What would the ideal job look like for you? Would it be one in which you had free rein to do whatever your heart desired and were paid regardless of your productivity? Or would you prefer a position in which you created value for yourself and others but were also held to a high standard? Would you rather get money for doing nothing or earn it as a reward for a job well done?
The latter choice, which is based on earned success, is more fulfilling and also benefits others. Businesses in our state operate in a competitive environment that rewards hard work as the most effective way to ensure productivity while providing goods and services for society. But our state government always seems to struggle with efficiency, keeping promises, and even balancing its budget. Perhaps the reason is that voters too often neglect to hold government officials accountable.
Imagine if, like many politicians, business people never got fired for failing to meet deadlines, never got sued for breaking contracts, and always spent more money than they took in. To be sure, North Carolina’s elected officials sometimes have their careers ruined or get prison sentences for scandals of epic proportions (see: John Edwards, Mike Easley, et al), but such corruption surfaced only after a century’s worth of one-party dominance.
Now that the executive and legislative branches of our state government are again controlled by a single party, while the state Supreme Court is composed of a majority of conservatives, how can North Carolinians ensure that the changes they voted for are actually signed into law? How can we prevent the Republican Party, which may maintain its majority rule for the foreseeable future, from becoming as corrupt as the previous party to hold sway over the state, the Democrats? Now that the tide seems to have turned in favor of conservatives, North Carolinians must hold their elected officials accountable and not be afraid to criticize them when necessary.
Members of any political party have a tendency to blindly accept the actions of their leaders. Conservatives must not become complacent and overly confident that the men and women they elected on November 6 will keep their promises. The reality is that our elected officials are themselves flawed human beings and are sometimes too slow to recognize when the policies they promote turn out to be destructive. The best way for conservatives to make sure that limited-government reforms are implemented is to stay informed and engaged about what state and local officials are doing.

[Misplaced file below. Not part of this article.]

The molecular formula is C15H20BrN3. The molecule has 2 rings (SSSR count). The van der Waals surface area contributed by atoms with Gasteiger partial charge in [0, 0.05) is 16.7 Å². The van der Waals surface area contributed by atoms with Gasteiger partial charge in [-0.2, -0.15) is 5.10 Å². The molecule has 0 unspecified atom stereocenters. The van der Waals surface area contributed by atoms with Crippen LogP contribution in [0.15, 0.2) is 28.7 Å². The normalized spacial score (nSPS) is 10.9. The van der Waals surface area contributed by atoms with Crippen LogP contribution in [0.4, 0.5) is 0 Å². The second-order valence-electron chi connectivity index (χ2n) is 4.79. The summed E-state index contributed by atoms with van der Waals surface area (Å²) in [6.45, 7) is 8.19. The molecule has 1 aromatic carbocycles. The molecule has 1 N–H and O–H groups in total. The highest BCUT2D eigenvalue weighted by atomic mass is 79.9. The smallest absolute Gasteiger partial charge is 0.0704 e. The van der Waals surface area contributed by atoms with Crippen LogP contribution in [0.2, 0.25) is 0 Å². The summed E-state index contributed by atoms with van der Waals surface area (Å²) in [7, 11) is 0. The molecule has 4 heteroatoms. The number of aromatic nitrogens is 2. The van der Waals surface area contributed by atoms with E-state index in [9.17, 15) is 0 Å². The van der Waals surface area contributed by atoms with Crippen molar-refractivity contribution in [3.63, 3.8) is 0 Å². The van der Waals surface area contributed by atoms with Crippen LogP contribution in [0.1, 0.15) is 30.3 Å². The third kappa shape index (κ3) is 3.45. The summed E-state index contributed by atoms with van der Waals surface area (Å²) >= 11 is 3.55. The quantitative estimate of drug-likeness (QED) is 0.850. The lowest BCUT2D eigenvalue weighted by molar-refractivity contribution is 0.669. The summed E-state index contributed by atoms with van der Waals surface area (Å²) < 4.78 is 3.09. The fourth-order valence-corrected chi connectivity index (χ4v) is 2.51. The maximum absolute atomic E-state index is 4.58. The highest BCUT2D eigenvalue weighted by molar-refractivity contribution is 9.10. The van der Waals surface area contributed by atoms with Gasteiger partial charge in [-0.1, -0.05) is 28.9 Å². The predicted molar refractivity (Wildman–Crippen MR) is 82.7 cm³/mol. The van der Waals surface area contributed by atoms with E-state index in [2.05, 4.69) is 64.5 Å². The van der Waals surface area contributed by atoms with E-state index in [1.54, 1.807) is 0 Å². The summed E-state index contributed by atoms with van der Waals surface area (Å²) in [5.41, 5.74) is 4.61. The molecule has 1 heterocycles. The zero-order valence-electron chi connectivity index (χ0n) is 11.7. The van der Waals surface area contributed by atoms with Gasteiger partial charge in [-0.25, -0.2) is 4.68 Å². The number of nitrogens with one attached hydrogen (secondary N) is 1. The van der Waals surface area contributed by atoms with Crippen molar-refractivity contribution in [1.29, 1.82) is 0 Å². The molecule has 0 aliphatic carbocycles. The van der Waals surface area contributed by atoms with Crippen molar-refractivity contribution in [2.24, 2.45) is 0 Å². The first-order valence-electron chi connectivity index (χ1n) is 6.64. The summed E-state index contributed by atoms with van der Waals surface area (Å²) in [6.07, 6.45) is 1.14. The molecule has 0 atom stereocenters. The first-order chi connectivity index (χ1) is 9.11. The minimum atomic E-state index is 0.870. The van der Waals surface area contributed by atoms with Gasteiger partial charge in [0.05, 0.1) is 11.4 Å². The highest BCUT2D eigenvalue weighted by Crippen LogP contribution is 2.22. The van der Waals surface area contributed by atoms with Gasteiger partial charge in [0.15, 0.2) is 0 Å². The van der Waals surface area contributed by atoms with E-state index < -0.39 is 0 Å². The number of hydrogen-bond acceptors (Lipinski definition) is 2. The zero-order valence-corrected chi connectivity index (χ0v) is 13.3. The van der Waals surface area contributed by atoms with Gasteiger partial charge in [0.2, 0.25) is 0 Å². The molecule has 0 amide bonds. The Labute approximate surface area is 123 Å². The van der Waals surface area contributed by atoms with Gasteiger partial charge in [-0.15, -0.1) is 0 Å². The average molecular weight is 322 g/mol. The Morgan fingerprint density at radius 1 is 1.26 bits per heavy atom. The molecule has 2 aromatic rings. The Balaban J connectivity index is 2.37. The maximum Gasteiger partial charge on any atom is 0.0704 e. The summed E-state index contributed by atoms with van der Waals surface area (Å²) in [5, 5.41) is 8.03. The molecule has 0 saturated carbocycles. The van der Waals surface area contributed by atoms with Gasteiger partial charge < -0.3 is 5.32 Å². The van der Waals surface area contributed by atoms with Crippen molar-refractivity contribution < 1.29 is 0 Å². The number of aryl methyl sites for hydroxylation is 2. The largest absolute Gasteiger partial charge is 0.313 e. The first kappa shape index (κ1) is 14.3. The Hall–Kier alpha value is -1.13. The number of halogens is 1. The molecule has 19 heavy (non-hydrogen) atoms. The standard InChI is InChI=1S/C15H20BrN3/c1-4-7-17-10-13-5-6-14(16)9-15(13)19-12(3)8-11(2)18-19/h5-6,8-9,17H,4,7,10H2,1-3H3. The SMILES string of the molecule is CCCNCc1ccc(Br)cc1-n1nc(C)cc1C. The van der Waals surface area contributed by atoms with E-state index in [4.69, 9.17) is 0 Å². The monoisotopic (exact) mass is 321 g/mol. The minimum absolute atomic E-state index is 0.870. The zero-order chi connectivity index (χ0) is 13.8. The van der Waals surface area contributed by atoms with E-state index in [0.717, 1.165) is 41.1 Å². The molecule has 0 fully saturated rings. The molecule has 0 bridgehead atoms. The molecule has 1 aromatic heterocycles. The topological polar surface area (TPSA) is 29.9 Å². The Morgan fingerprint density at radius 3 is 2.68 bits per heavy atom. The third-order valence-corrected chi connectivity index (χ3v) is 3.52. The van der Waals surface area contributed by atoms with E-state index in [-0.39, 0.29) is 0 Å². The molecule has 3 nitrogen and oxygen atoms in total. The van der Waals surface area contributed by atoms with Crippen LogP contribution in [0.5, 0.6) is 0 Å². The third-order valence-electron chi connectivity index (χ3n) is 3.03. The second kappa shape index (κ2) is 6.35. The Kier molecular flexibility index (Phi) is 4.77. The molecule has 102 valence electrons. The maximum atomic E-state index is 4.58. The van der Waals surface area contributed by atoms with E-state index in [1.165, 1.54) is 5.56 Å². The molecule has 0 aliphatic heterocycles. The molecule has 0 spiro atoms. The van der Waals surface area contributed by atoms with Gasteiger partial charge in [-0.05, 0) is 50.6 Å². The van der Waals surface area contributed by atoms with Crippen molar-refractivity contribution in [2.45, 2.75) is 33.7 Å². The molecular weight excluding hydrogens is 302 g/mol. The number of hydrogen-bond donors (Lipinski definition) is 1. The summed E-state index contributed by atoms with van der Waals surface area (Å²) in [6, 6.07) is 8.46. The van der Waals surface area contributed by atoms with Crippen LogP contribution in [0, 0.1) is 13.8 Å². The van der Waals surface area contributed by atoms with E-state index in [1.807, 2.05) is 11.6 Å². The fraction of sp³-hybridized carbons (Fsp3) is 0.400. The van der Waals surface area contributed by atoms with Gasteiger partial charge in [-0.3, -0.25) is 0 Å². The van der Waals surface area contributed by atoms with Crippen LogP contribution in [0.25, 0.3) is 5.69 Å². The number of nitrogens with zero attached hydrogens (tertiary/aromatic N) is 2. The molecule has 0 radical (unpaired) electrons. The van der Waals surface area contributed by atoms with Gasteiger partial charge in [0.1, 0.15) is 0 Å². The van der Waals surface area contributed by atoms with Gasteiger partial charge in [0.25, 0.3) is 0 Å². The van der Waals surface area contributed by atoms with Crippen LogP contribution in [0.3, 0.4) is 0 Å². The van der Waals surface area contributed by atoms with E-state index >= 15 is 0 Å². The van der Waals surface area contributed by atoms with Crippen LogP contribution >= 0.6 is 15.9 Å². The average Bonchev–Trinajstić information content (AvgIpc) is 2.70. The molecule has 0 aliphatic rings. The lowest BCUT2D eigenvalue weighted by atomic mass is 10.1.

For starters, conservative officials sometimes commit policy blunders when it comes to handling the economy, and North Carolinians must call them out on their mistakes when the legislative long session begins in January. Republicans often implement harmful pro-business policies when they should push for free market reforms. Sadly, “pro-business” policies sometimes are really just tax breaks for huge corporations and billionaires who promise to create jobs in North Carolina (but who rarely deliver on those promises). Such policies give an unfair advantage to large companies but hurt small businesses.
Republicans are also often weary of jobs being outsourced overseas when, in fact, if an economy is free enough, new technologies will allow innovative industries to replace those that left. Conservative voters must be aware of the mistakes that Republican officials tend to make when drafting policies, and they must be prepared to contest lawmakers’ errors with sound arguments.
In November, North Carolinians voted for less government intrusion in the business sector, greater freedom to explore energy solutions, more opportunity to send their children to good schools, and less federal government interference in the form of stimulus packages and harmful healthcare reform. Employers expect their employees to work hard. Consumers expect to get what they pay for with their hard-earned dollars. Likewise, the people of North Carolina must expect to get what they voted for if they are to make this state an example of prosperity to which the rest of the nation will aspire. It’s high time voters started holding their elected officials to a higher standard. Let’s make them earn their positions. Let’s make them work for us.
Rhett Forman is an Analyst at the Civitas Institute in Raleigh.